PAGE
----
AI Seminar 2004/2005

(please see the main page for schedule information)

Speaker: Ron Parr

DP-SLAM: Mapping Dense Environments with Speed and Precision


Simultaneous Localization and Mapping (SLAM) is the task of building an accurate map of an environment without getting lost in the process. This problem is of great significance in robotics for situations in which an accurate global position sensor, such as GPS, is not available.  This includes undersea, subterranean, and space exploration missions, as well as most indoor environments.

A major challenge faced by SLAM algorithms is that of avoiding accumulating error: Small errors in localization can lead to small errors in the map which, when compounded over a long exploration path, can lead to inconsistent and misaligned maps. I will present the DP-SLAM algorithm, an approach to the slam problem that avoids accumulating error by efficiently maintaining hundreds of map hypotheses using a particle filter and a novel map data structure.

Using DP-SLAM, we have built maps at 3cm resolution with no discernible alignment errors or blemishes for robot trajectories over 100m. Our approach can handle highly ambiguous environments with features such as glass and thin columns.

The web site for the project, which includes sample maps, is:

This talk is based on joint work with Austin Eliazar (Duke University).

Speaker Bio

Since 2000, Ron Parr has been assistant professor at the Duke University Computer Science Department. He received his A.B. (Cum Laude) in Philosophy in 1990 from Princeton University, where he was advised by Gilbert Harman. His bachelor's thesis, "Minds, Brains and Searle," addressed Searle's criticisms of strong AI. In 1998, he received his Ph.D. in computer science from the University of California at Berkeley, under the supervision of Stuart Russell. His dissertation topic was, "Hierarchical Control and Learning for Markov Decision Processes." After graduating from Berkeley, Ron spent two years as a postdoctoral research associate at Stanford University, where he worked with Daphne Koller. At Stanford, Ron worked on decision theory, tracking and on solving factored Markov Decision Processes using linear value function approximators. Ron's current research interests include most forms of planning under uncertainty, reinforcement learning and robotics. Ron has served on the editorial board of the Journal of Artificial Intelligence Research (JAIR) and was selected as a Sloan fellow in 2003.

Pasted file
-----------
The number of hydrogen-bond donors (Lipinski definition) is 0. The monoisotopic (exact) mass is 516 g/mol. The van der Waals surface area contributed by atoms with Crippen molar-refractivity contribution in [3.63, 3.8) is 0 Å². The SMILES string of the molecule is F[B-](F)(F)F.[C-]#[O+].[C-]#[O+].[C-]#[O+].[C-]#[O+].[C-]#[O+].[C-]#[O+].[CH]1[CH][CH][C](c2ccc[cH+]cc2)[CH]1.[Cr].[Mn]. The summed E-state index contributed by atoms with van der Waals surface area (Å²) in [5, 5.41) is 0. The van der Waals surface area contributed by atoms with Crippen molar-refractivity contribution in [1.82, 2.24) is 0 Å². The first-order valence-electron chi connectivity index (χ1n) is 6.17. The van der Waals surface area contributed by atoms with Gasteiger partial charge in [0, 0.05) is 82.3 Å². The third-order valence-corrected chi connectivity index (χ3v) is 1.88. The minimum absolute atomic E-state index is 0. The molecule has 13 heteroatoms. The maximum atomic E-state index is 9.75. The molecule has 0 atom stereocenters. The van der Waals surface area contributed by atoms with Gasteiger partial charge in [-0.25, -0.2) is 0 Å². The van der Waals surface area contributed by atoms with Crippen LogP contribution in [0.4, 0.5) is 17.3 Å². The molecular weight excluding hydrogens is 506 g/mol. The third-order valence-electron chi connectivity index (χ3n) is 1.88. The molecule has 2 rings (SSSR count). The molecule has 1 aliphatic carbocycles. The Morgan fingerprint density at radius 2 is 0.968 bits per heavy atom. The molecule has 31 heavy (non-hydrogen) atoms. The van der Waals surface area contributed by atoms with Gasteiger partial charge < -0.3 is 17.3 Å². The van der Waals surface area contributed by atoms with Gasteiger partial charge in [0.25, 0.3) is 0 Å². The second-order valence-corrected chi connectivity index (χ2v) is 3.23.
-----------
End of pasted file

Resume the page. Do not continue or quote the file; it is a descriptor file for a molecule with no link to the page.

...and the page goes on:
Maintainer is
Patrick Riley
Last modified: Fri Nov 12 13:49:29 EST 2004